One more thing i'd like to add (since the above posters are completely correct in all they sai, and gave good information) is that although dressage is judged the exact same, in an eventing dressage test, the lower your score the better, rather than the higher the better. If that makes sense? A lotof combined shows that i've been to (dressage and show jumping) use eventing dressage tests (when I say eventing dressage tests, I simply mean they score it that way, they're the same exact patterns and everything). Combined shows are good to intoduce you and your horse to eventing if you're new to it. Judging from your post, you are. :] Also, if you could find a hunters pace***, or a schooling XC show, that will be good for introducing XC, especially because it's a more relaxed setting, you can take it slower than you would at a serious show, and it's generally a LOT cheaper than a mini trial***.
***Hunters pace- if you didn't know- is almost like school XC, but you are with a group of people. If your horse and you are new to XC then it might be the boost you need for someone to jump in front of you. Preferrably someone whose horse is a bold jumper, and doesn't run out.
****Mini trails- this is what people in my area (I say my area, because I don't know if everyone does or not. That's also why I'm giving you the definition. It's not because I think you're an idiot lol :]) call thre day events that aren't actually three days. I've not much experience in eventing shows, but it seems to me- from what I can see- that you won't actually be spending three days at the show until much higher levels.
Unless they call them "mini trials" elsewhere as well, are you referring to this series? ;) Welcome to NEOMTS
That's how I got into Eventing a couple years ago, when my horse and I first learned to jump we entered at the Intro level, then went up to Very Green last year (and were Champion of the VG Rider division YAY!) :) This year I'm battling back and forth with myself trying to decide if I'll go up to Starter level or enter the first "real" eventing level and go for Beginner Novice!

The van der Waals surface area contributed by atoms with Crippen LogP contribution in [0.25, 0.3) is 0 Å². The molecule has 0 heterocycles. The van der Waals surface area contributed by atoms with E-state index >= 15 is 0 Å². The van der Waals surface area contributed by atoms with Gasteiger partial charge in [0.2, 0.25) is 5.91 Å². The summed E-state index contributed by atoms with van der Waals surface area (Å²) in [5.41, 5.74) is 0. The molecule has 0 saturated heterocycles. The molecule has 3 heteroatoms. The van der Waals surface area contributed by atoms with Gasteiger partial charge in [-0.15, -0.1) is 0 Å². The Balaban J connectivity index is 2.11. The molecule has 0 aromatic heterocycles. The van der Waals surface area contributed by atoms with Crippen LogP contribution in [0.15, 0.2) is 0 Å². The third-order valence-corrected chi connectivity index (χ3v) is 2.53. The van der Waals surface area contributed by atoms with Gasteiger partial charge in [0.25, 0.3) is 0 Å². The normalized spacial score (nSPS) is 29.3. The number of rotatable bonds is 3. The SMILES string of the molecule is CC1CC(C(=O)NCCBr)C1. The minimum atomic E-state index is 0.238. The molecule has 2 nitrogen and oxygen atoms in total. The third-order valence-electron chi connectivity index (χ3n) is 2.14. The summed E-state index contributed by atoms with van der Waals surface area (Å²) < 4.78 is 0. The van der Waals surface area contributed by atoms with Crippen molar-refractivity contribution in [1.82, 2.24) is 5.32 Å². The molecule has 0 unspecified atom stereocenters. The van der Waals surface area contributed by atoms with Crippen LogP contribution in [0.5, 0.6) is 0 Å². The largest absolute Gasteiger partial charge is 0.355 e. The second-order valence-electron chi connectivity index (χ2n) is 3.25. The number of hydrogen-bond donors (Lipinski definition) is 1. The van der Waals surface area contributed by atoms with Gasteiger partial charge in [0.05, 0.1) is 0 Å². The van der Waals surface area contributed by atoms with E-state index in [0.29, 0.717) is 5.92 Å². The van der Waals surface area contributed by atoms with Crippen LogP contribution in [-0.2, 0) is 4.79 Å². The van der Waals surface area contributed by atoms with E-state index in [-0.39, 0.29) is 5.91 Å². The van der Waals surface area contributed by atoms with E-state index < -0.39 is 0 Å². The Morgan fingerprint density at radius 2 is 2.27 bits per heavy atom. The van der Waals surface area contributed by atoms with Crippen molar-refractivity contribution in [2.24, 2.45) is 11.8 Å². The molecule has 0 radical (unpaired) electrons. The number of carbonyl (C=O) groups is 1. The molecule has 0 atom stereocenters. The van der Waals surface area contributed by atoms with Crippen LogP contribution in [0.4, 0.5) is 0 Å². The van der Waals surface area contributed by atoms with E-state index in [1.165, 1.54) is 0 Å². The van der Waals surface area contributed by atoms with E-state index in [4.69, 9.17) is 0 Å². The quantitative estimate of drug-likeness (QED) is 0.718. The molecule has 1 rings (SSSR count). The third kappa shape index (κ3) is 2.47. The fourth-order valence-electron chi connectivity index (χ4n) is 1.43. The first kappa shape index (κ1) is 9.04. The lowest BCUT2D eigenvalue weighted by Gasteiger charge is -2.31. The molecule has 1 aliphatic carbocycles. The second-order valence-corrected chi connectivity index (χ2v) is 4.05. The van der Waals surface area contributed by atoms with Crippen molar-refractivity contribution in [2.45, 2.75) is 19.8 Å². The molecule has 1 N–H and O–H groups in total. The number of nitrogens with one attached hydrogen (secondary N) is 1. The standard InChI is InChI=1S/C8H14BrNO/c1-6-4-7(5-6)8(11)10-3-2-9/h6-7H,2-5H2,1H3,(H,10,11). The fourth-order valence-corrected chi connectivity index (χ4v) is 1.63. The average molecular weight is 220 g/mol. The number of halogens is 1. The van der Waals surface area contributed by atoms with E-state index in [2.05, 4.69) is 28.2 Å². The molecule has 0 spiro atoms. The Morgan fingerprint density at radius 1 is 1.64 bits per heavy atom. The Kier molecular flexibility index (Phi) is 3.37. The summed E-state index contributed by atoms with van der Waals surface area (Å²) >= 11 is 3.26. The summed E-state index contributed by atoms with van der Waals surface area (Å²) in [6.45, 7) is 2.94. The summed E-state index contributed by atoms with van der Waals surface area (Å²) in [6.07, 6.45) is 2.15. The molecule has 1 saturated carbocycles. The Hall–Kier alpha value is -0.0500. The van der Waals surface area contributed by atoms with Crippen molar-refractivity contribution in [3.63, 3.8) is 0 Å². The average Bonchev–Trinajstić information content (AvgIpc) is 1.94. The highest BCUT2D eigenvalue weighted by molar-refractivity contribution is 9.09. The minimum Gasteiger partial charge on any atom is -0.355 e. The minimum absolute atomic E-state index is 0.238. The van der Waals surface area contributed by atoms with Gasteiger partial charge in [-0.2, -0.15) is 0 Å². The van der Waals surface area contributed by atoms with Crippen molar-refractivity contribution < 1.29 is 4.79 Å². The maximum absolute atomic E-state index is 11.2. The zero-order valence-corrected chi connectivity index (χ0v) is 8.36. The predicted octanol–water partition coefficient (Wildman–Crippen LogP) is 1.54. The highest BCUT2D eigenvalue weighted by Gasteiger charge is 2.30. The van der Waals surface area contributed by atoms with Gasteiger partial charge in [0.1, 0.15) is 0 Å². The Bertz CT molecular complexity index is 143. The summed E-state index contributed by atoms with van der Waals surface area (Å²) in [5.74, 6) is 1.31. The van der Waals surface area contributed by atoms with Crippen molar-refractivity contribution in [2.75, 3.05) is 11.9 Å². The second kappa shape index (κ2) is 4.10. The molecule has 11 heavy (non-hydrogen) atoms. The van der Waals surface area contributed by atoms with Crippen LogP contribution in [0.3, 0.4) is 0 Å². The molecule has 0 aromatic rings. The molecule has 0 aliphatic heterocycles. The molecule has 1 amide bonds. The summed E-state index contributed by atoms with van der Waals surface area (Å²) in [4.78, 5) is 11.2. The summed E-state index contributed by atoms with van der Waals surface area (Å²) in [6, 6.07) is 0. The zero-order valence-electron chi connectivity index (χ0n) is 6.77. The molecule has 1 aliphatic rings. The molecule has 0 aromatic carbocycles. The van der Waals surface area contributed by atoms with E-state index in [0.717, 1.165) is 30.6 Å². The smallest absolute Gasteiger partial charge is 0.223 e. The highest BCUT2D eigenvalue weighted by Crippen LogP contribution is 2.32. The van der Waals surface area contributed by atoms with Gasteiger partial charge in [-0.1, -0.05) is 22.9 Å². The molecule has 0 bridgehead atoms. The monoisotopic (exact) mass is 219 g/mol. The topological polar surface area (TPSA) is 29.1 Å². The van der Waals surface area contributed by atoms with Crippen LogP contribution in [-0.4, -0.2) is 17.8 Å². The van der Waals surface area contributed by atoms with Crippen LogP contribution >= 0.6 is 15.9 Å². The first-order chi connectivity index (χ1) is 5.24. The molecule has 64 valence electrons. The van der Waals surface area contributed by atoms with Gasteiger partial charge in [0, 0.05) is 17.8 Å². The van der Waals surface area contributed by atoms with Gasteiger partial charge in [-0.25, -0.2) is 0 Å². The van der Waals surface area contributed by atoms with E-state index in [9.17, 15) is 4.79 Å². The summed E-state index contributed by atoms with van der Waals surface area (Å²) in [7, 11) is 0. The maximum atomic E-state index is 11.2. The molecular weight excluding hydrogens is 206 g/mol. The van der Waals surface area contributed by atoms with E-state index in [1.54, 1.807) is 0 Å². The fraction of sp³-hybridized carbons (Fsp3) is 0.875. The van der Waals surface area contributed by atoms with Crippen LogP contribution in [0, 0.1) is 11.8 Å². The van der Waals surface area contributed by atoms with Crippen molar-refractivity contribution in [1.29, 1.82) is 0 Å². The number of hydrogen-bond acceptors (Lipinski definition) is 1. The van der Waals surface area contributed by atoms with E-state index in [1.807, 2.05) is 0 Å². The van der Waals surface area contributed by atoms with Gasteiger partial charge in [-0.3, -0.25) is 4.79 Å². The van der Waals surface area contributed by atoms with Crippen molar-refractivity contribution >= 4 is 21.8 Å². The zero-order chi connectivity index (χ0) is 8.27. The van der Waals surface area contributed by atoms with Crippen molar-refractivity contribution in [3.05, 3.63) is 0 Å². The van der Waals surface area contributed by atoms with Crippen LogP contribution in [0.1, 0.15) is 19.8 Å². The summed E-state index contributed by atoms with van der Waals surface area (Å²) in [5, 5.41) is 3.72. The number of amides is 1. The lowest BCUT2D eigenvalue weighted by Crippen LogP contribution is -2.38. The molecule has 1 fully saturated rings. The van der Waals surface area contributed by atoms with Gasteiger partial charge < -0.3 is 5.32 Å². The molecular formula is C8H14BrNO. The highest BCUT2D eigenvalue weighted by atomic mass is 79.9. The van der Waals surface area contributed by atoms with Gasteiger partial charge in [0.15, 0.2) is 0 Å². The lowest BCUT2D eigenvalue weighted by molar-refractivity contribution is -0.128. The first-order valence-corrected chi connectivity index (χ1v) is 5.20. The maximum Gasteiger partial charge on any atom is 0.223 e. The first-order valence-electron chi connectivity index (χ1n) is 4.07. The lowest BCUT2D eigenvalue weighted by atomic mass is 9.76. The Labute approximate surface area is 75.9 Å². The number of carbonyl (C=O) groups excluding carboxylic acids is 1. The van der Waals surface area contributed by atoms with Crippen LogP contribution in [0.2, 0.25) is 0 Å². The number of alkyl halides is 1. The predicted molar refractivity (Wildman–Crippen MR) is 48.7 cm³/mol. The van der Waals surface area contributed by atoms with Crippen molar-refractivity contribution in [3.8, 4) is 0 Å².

Breed isn't really an issue in eventing.
You see a lot of Thoroughbreds, for the most part, but at the lower levels most any type of horse can do well. I generally look for a horse that is sound and built well, regardless of the level I plan to compete with it, then I look for something that is reasonably level headed (basically something that won't totally lose it when I ask it to go over something it's never seen before). Something that is willing and has a good work ethic.
If you're looking to go higher than beginner novice/novice/training then something with a lot of scope in its jump is pretty much necessary, along with the other criteria above. But, like I said, breed is pretty much all over the map. Heck, there are ponies that have competed through the upper levels of the sport successfully. It's very individual to each animal.
Like Teddy O'Connor!! (may he rest in peace!) Loved that Super Pony!!! He was only 14.1 or 14.2 I think (my pony's height)! Amazing...
Welcome to the dark side MAwahahahahahaha!!!!!!!!!
I have been eventing for 4-5 years :) love it love it love it.
As for breed, I got 2 thoroughbreds. One is my ex eventer, he's over it and i'm going to take him to dressage only and stop jumping him, he's been eventing or racing his whole life so he diserves to retire from it.
My new horse was free, he was off the track 2 years ago next month. He's 6 and he's getting out there this year :) he's alot braver then my ex eventer ozzie. I walked him over a tarp with in 10 mins yesterday, never encountered one in his life and within 10 mins he was walk trot and cantering and halting on it :) that's how I know that he's going to be good :)
You also need a good relationship with your eventing horse, if your horse does't trust you then he sure isn't going to jump blind off a broken bridge
Enjoy it, it's the best sport in the world!!! *just a little bias*